My point in spades: you can’t be surprised when you nod in agreement over the declaration that Hitler built the Autobahn.  Here I am agreeing with the radical fundamentalist who defended the 9/11 attackers, calling them “magnificent martyrs  and who argues for the implementation of the sharia across Britain.  (No!)  And who makes the case for the Charlie Hebdo event being a natural understandable blowback response to western imperialism and the murdering of Muslims and Arabs by the United States, Israel and others.  (Yes!)

Then I come across an article by Maggie Gallagher in her new incarnation as senior fellow at the American Principles Project.   Remember Maggie?  Maggie G was the central voice of opposition to the rights of same-sex couples to marry, founder of the National Organization for Marriage before turning it over to Brian S. Brown and throwing up her hands in defeat and moving on.  (By the way, she’s not the only rat to leave the sinking ship.  Go to their website these days and it’s as if everybody is in hiding: unless you know to type in /about/ after the url you will find nobody willing to identify with the group.)  She has admitted her life’s work against gays and lesbians has gone belly up, but continues to bang on about the importance of Roman Catholicism and the need to spread its values.  Now she’s on the side of those who would downplay Charbonnier and the other Charlie Hebdo cartoonists, because she’s a friend of the sacred, she tells us.  Freedom of speech be damned.  Can’t mess with the sacred.   And oh, by the way, “I believe Mohammad is a false prophet,” she assures us.

And just when I think I’ve finally found somebody I don’t have mixed feelings about, somebody I can disagree with all of the time, I come across this: She won’t join in with all those claiming “Je suis Charlie Hebdo.”  Because he’s a blasphemer, and not a hero, right?

Well, no.  “I am not Charlie Hebdo,” she tells us, “because Stephane Charbonnier and his colleagues were heroes and I am not.”  Because she’s safe and Charbonnier put his neck on the line.  Damn.  It’s like my father used to nag at me, “Even a clock that is stopped is right twice a day.” She blogs here if you’re interested.

And who is Maggie currently at odds with?   David Harsanyi, whom I agree with much of the time.  He’s a libertarian, and supporter of gay rights.  Islam is not mocked enough, he tells us.  Should be mocked more.  Right.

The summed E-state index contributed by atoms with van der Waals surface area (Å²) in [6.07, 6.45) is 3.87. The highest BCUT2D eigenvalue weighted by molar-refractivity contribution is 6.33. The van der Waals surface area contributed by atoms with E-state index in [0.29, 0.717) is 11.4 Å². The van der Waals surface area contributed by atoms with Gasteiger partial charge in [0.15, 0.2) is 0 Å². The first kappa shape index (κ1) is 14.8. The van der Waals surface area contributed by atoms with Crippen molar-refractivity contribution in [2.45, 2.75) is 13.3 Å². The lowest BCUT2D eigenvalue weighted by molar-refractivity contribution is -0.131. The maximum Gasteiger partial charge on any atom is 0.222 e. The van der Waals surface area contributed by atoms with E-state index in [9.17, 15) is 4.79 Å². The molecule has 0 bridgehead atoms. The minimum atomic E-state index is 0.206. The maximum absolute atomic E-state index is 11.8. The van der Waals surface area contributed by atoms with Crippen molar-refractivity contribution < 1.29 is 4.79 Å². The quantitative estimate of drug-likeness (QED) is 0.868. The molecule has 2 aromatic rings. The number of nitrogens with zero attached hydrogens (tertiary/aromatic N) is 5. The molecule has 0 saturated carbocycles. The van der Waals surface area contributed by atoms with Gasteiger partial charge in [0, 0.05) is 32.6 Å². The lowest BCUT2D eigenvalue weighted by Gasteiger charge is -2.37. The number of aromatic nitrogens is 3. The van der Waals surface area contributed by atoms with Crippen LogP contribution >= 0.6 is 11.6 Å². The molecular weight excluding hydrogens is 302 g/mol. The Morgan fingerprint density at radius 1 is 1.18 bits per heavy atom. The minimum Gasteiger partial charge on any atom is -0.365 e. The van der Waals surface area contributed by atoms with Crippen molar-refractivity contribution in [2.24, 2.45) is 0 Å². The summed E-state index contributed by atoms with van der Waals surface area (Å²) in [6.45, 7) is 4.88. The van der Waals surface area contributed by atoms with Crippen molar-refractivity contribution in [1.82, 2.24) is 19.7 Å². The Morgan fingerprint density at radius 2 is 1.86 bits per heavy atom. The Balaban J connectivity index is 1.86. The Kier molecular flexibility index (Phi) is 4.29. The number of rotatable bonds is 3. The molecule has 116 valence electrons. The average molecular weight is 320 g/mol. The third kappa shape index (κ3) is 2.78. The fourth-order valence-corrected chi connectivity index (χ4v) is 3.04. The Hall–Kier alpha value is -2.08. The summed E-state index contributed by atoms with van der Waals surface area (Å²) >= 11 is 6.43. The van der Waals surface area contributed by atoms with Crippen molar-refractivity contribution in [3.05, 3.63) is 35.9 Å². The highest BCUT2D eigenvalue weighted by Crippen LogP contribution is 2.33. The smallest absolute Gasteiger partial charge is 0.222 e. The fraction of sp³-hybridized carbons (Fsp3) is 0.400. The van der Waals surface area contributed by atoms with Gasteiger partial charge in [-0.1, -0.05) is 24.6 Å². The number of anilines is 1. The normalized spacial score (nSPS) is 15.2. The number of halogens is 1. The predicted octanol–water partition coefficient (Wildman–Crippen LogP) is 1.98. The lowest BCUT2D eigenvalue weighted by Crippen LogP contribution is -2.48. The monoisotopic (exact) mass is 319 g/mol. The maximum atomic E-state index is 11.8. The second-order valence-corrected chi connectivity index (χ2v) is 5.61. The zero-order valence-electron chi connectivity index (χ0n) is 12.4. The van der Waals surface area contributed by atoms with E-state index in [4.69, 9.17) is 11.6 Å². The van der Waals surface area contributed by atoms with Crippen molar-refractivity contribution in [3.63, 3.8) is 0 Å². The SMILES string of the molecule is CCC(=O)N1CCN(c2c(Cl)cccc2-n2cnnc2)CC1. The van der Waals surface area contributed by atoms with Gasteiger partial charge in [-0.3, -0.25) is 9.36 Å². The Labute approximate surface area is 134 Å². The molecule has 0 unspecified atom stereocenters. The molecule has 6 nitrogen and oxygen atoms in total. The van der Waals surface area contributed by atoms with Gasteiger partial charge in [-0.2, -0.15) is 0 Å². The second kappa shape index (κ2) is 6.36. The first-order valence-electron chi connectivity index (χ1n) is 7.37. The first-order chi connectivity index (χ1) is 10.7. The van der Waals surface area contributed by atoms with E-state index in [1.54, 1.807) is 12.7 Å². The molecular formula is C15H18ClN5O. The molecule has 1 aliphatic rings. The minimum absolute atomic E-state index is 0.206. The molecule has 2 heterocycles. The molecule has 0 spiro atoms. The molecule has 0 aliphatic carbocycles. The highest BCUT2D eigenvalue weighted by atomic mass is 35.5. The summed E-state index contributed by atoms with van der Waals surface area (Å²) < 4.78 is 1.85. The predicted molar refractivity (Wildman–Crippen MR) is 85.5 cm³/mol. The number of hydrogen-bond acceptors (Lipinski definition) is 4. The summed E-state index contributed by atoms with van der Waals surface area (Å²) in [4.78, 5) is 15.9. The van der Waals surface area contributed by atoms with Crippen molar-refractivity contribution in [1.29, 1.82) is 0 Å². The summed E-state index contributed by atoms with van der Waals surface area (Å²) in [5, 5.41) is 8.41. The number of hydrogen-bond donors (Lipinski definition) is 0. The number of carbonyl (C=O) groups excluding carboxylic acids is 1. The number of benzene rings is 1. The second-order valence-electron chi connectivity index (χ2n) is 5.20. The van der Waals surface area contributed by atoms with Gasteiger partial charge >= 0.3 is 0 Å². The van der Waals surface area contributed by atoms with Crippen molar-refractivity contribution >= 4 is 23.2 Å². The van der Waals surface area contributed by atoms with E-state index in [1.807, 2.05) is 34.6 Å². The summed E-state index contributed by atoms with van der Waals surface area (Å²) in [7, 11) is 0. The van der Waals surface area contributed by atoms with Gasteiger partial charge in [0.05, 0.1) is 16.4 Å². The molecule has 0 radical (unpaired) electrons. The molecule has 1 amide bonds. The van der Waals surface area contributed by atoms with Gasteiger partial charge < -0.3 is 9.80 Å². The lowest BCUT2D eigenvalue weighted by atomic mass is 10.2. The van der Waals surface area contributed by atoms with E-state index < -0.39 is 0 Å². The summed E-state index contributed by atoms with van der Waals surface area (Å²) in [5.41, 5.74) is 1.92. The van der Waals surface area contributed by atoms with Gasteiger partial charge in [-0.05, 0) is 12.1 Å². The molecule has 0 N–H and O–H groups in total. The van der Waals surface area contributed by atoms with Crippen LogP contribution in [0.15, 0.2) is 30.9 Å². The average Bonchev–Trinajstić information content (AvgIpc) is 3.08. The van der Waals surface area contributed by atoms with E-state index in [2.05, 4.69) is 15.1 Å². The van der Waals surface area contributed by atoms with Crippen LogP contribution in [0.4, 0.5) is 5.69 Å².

And supporter of Glen Beck.


In the past couple of days, I’ve taken the position that the principle of free speech is so basic, so important to freedom generally, that it must be defended at all costs, and run aground with friends who argue that prudence is the better form of valor, that one needs to show good taste and not be offensive, and besides, only fools put red flags in front of bulls and complain when they charge.   I find my fervor cooling and come to see the wisdom of the opposite opinion, that people have the right not to have their sacred cows insulted, that women should not be harassed by whistles and catcalls, that gays and blacks should not have to endure hate speech, that Jews should not have Nazis parading through their towns.  And then I remember how I celebrated when the Supreme Court insisted that such freedoms are at the heart of our constitutional rights.

It’s been an interesting couple of days, trying to get perspective.  I have not changed my mind on very much.  I still think the United States is a killer force with a self-destructive foreign policy, that drones kill innocent people and Guantanamo and torture make us hypocrites and Dick Cheney is a war criminal.  I still think that free speech, including the right to say stupid and offensive things, is as essential to democracy as security is, and maybe even more so, and that without it we will never get our democracy back.  I think information is necessary as well and Edward Snowden is a hero, as are the Charlie Hebdo four, and the Germans are right to recognize that and we Americans are wrong not to. 

I’ve learned a lot more of the lay of the land, where people stand and what they are willing to fight for, and I’m happy to report my respect for friends who disagree with me still goes up in my estimation when they do so.

It’s been a bumpy ride and I’m looking forward to riding some more.

Photo credit: Agence France-Presse, Getty Images

1 comment:

Arvind said...

I found the following AP story interesting, esp the excerpt below:

"He was countered by a Saudi journalist on the panel, Mshari al-Thaydi. "But the question is, why is it Muslims who get so angry and kill and blow things up? The French magazine insulted the pope, the Dalai Lama. ... Why do we express our anger in this way?""

One key factor is the Quran itself and the Sword Verse in particular. Until Muslims renounce the Sword Verse, and acknowledge the bloody manner in which Islam was established in Arabia, Islam cannot hope to be seen as a religion of peace.